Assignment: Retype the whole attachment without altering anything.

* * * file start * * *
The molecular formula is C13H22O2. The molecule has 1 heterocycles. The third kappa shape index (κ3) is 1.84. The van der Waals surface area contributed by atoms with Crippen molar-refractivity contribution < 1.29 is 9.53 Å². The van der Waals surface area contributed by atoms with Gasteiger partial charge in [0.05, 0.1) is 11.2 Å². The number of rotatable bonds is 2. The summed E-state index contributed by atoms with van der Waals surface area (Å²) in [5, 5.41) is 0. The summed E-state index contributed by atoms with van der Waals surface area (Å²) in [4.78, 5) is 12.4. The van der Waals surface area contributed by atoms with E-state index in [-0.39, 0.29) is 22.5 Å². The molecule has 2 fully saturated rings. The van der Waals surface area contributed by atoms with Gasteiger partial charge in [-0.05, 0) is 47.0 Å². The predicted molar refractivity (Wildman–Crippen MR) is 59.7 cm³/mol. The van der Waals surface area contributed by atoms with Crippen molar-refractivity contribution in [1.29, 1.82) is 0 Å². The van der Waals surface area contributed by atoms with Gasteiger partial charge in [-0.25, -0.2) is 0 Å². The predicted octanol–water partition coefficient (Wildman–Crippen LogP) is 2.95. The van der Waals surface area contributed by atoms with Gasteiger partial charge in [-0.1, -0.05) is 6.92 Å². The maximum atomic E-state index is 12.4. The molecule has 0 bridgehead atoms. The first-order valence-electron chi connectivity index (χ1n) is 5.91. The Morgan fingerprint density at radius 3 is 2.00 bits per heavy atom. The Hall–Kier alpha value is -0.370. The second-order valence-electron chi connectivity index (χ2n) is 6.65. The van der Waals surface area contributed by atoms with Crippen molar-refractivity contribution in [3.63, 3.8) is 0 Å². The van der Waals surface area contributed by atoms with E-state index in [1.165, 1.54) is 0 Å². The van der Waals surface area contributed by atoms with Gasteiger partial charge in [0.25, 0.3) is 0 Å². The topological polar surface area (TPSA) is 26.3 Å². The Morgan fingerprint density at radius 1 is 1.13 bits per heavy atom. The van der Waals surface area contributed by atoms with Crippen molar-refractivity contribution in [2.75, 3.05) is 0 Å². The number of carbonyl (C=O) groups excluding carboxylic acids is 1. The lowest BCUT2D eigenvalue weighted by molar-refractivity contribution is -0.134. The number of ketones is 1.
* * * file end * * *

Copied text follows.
The molecular formula is C13H22O2. The molecule has 1 heterocycles. The third kappa shape index (κ3) is 1.84. The van der Waals surface area contributed by atoms with Crippen molar-refractivity contribution < 1.29 is 9.53 Å². The van der Waals surface area contributed by atoms with Gasteiger partial charge in [0.05, 0.1) is 11.2 Å². The number of rotatable bonds is 2. The summed E-state index contributed by atoms with van der Waals surface area (Å²) in [5, 5.41) is 0. The summed E-state index contributed by atoms with van der Waals surface area (Å²) in [4.78, 5) is 12.4. The van der Waals surface area contributed by atoms with E-state index in [-0.39, 0.29) is 22.5 Å². The molecule has 2 fully saturated rings. The van der Waals surface area contributed by atoms with Gasteiger partial charge in [-0.05, 0) is 47.0 Å². The predicted molar refractivity (Wildman–Crippen MR) is 59.7 cm³/mol. The van der Waals surface area contributed by atoms with Crippen molar-refractivity contribution in [1.29, 1.82) is 0 Å². The van der Waals surface area contributed by atoms with Gasteiger partial charge in [-0.25, -0.2) is 0 Å². The predicted octanol–water partition coefficient (Wildman–Crippen LogP) is 2.95. The van der Waals surface area contributed by atoms with Gasteiger partial charge in [-0.1, -0.05) is 6.92 Å². The maximum atomic E-state index is 12.4. The molecule has 0 bridgehead atoms. The first-order valence-electron chi connectivity index (χ1n) is 5.91. The Morgan fingerprint density at radius 3 is 2.00 bits per heavy atom. The Hall–Kier alpha value is -0.370. The second-order valence-electron chi connectivity index (χ2n) is 6.65. The van der Waals surface area contributed by atoms with Crippen molar-refractivity contribution in [3.63, 3.8) is 0 Å². The van der Waals surface area contributed by atoms with E-state index in [1.165, 1.54) is 0 Å². The van der Waals surface area contributed by atoms with Gasteiger partial charge in [0.25, 0.3) is 0 Å². The topological polar surface area (TPSA) is 26.3 Å². The Morgan fingerprint density at radius 1 is 1.13 bits per heavy atom. The van der Waals surface area contributed by atoms with Crippen molar-refractivity contribution in [2.75, 3.05) is 0 Å². The number of carbonyl (C=O) groups excluding carboxylic acids is 1. The lowest BCUT2D eigenvalue weighted by molar-refractivity contribution is -0.134. The number of ketones is 1.